One of the most important stipulations of the Energy Transition Act is the funding earmarked for San Juan County economic development. We are working to ensure this money gets to where it needs to go: impacted communities and workers for retraining, severance or pensions, and investing in a robust energy economy that will stand the test of time.
The Energy Transition Act mandates that at least some of PNM’s replacement power after shuttering the San Juan Generating Station must be sited in Central Consolidated School District. This will help replace lost tax revenue. We are advocating for utility-scale solar, which would represent a sustainable, long-term investment in our community and economy on the part of PNM.
PNM will bond $30 million for reclamation. There has been talk of simply fencing the plant off after it closes and calling it good. That would be unacceptable. We’re advocating for meaningful reclamation done properly and by those responsible for the damage.
Local officials in Farmington and San Juan County are investing time, energy and money fighting the SJGS closure at all costs. They’re wasting public funds and robbing our communities of opportunities to benefit from the new energy economy. We’re advocating for a greater focus on and investment in a more diversified economy that will benefit keep jobs and money in our communities for decades to come. See the report on best opportunities for diversification.
San Juan Mine Update:
The Office of Surface Mining Reclamation and Enforcement (OSMRE) released its final draft of the Environmental Impact Statement (EIS) for San Juan Mine and it looked just like the previous draft. It didn’t explore a just transition alternative and sited the preferred action as keeping the mine open past SJGS closure, despite failing to offer any solution as to where the coal might go. This is inadequate and a denial of the economic reality our community is facing.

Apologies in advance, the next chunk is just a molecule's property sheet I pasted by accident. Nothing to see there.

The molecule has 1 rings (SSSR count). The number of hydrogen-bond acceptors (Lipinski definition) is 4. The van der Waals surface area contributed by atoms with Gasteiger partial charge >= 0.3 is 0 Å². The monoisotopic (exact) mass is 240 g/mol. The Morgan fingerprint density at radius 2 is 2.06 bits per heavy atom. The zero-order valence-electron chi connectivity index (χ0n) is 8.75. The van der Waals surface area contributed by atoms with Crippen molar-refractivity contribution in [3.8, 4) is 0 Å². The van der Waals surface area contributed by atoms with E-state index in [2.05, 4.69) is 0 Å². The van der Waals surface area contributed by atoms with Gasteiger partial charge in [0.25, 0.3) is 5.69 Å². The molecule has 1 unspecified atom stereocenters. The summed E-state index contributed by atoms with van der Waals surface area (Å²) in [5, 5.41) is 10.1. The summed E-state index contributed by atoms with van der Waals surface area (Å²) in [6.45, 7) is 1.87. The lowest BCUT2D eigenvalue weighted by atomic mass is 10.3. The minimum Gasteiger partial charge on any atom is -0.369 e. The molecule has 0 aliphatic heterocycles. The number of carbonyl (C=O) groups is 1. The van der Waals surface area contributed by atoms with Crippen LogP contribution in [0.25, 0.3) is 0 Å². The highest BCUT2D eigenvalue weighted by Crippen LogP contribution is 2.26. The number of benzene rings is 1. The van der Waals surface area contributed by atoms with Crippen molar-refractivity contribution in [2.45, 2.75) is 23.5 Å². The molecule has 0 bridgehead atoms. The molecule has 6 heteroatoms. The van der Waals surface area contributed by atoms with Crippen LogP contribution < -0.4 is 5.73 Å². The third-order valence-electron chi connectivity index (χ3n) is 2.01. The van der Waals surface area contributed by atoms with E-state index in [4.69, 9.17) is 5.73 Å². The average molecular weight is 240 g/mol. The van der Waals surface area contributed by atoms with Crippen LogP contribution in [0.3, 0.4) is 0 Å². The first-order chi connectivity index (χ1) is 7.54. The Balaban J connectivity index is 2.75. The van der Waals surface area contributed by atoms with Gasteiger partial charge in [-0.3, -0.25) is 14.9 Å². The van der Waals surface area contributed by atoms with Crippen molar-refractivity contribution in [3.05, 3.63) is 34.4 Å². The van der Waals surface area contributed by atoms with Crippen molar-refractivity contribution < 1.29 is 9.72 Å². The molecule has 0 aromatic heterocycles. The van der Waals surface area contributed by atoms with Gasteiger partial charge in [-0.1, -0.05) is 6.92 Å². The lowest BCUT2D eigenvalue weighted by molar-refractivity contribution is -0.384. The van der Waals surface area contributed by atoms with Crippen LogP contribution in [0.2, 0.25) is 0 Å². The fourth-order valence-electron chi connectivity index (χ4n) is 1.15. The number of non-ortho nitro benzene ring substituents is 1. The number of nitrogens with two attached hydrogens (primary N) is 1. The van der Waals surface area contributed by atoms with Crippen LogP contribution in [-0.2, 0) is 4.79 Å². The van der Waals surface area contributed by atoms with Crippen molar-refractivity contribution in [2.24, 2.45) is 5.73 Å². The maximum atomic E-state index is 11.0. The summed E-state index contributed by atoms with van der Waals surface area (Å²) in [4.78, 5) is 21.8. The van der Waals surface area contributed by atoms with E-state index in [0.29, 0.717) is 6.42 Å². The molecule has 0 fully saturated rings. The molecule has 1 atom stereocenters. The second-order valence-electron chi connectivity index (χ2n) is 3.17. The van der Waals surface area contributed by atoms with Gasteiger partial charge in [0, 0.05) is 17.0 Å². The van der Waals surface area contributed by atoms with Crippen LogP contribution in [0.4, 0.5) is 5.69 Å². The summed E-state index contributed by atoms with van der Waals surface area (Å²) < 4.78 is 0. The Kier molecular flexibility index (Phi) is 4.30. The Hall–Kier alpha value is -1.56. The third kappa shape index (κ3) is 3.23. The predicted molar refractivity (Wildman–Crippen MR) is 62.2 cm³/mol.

Renewables are the future.
The future is bright…and renewable
Major coal company bankruptcies have shaken the energy sector and aren’t slowing down. Navajo Generating Station, a huge coal plant outside of Page, Arizona, is closing at the end of 2019 because coal is no longer profitable. The owner of SJGS, the Public Service Company of New Mexico (PNM), will file for abandonment of the plant in 2019, planning to replace it with more affordable renewable generation.
Renewables are cheaper – especially in New Mexico.
New Mexico is the perfect state for renewable energy – both solar and wind. The state has the third largest solar potential in the nation, yet still only a fraction of the state’s electricity is generated with renewables. Through wind and solar alone, New Mexico could easily provide PNM’s needs several times over.
Utilities, municipalities and governments all around northwest New Mexico are investing in renewable energy and it’s time Farmington join them.
- In 2019, the Navajo Nation issued a proclamation stating their intent to move away from coal and towards renewables.
- PNM partnered with the Jicarilla Apache tribe to generate 50MW of solar, with half of it going to Albuquerque.
- Bloomfield is working to break free from Farmington Electric Utility System to explore renewable energy possibilities with Guzman Energy.
- Big utilities such as Arizona Public Service (APS) are investing in renewables plus storage with unprecedentedly low contract rates.
- Across Colorado and New Mexico, rural electric cooperatives are fighting to free themselves from the coal-powered contracts of Tri-State.